Highland Adventure: Duisdale House

6 May

I wake to see the boy plug in the small kettle, stretch and wander to the thickly curtained windows. As he opens them, white light filters in, the grey day trespassing on my barely fading dreams.

“Snow,” he says.

“Hmmm?” I mumble, still not coherent enough to move from the comfort of the oversized four-poster bed.

“Snow…there’s snow everywhere,” he responds.

Padding over to the window I see he’s right; the snow is not a figment of his imagination but a real, freezing, crystalline reality.

Shivering, I head straight back to bed unimpressed with the scene outside, despite its eerily quiet beauty.

The night before, we’d arrived at the classy Duisdale House, a former hunting lodge constructed in 1865. The graveled drive – more accustomed to Mercedes and Beemers – gave way to our little Ford Fiesta and before we’d even turned the engine off, the effervescent David was at our door to relieve us of our bags and usher us in from the nippy air.

Duisdale House, in warmer climes...

The hotel sits near the village of Duisdale, appropriate enough. Set in 38 acres, it exudes country charm and modernity in equal measure. When Anne Gracie and Ken Gunn bought it in 2007 they had to start from scratch: new electrics, plumbing, decor, furnishings – the whole lot.

“We wanted to establish somewhere really nice that would offer facilities that we wanted when we went somewhere ourselves,” Anne told me.

That is just what they have done. After the renovation, the space has been transformed into a place perfect for anyone wanting to escape hectic city life for a while.

“And we deliberately steered away from stags heads and tartan. A lot of people have designed their hotels that way but many haven’t been updated so they began to look tired and stuck in a time warp,” she added.

In our room spacious room, the aforementioned four-poster elicited a squeal from yours truly before a hot cup of tea and hammering shower pulled the tiredness from my limbs after a day’s hectic driving.

That evening a stunning meal awaited us. Anne told me the idea was always to focus on local, sustainably sourced foods. They use a small company called Food Link, which delivers food to hotels that’s been grown on the Isle of Skye. And, while each dish is dainty, Anne said they never want to lose sight of back to basics cooking.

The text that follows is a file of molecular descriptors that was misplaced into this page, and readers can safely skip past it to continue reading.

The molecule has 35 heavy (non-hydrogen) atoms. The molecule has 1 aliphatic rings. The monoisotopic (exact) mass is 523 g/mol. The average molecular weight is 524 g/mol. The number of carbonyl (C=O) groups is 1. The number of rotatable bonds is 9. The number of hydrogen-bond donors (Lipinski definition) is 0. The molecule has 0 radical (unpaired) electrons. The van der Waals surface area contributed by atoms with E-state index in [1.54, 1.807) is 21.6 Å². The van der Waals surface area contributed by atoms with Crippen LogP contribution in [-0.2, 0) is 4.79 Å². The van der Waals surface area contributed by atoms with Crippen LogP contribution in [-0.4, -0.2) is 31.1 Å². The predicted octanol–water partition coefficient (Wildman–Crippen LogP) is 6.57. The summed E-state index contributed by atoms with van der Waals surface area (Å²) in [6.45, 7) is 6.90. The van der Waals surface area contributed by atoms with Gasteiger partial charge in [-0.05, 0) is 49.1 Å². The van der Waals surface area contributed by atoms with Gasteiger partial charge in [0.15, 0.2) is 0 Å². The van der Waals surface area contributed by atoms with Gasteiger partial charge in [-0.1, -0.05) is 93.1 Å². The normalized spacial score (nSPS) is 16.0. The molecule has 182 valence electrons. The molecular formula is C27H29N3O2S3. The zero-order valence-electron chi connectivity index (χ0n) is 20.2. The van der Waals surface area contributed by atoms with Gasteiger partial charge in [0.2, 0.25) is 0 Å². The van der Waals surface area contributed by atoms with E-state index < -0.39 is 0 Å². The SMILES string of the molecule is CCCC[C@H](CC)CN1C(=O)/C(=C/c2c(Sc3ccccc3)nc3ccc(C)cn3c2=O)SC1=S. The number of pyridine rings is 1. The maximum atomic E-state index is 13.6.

“We always have to keep watching out to see what is current without losing our sight on basic, good, well cooked food. If the technique is right you can dress it up and put little touches on it that are young and new,” she said.

A starter of assorted hot and cold smoked salmon with beetroot for me, and juicy pigeon for the boy was followed by the “best steak” the boy has ever had – high praise indeed. We finished with the cheese board, a scrumptious outing of five creamy delights.

Knowing an early morning wake-up call awaited, we headed to bed to get some much-needed shut eye after what seemed like an unending day.

Snow-capped mountains in the distance at the waterfront access of Duisdale House.

The next morning we awoke to snow, and news that the mountainous drive back to Inverness was not very welcoming.

After a brisk walk to the waterfront to inhale some last fresh breaths of Isle of Skye air, and a tummy-filling scrumptious breakfast, we hopped in the car earlier than planned, sad to leave the beautiful surroundings and admit our Highland adventure was coming to a close.

A snowing, blowing, frightful mountain drive followed – cars drove slowly while snow trucks cleared the mounds of fluffy flakes that now dominated the previously green scene. Despite this, like most routes in Scotland, it was sublime. The sun peeked out from the clouds every once in a while, just long enough to show the shimmer of snow in full glory.

By the time we entered Inverness, we had just enough time to drop off the car and head for our train. It had been an adventure like no other.

Thank you to Duisdale House for hosting the boy and I. For more information on the hotel, visit: http://www.duisdale.com

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